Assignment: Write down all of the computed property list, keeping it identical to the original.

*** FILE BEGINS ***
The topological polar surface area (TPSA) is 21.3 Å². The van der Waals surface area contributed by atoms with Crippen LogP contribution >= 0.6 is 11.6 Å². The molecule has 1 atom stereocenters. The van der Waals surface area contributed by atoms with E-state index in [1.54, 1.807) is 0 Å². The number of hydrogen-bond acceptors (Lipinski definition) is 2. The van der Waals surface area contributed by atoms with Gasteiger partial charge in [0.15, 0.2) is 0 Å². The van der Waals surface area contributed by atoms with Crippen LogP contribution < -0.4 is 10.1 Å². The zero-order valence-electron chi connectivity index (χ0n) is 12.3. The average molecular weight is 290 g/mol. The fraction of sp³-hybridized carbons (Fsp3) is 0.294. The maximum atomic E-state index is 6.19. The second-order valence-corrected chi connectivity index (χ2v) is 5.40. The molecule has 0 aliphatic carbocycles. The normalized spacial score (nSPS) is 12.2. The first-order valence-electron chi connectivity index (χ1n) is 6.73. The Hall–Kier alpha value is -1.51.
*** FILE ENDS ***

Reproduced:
The topological polar surface area (TPSA) is 21.3 Å². The van der Waals surface area contributed by atoms with Crippen LogP contribution >= 0.6 is 11.6 Å². The molecule has 1 atom stereocenters. The van der Waals surface area contributed by atoms with E-state index in [1.54, 1.807) is 0 Å². The number of hydrogen-bond acceptors (Lipinski definition) is 2. The van der Waals surface area contributed by atoms with Gasteiger partial charge in [0.15, 0.2) is 0 Å². The van der Waals surface area contributed by atoms with Crippen LogP contribution < -0.4 is 10.1 Å². The zero-order valence-electron chi connectivity index (χ0n) is 12.3. The average molecular weight is 290 g/mol. The fraction of sp³-hybridized carbons (Fsp3) is 0.294. The maximum atomic E-state index is 6.19. The second-order valence-corrected chi connectivity index (χ2v) is 5.40. The molecule has 0 aliphatic carbocycles. The normalized spacial score (nSPS) is 12.2. The first-order valence-electron chi connectivity index (χ1n) is 6.73. The Hall–Kier alpha value is -1.51.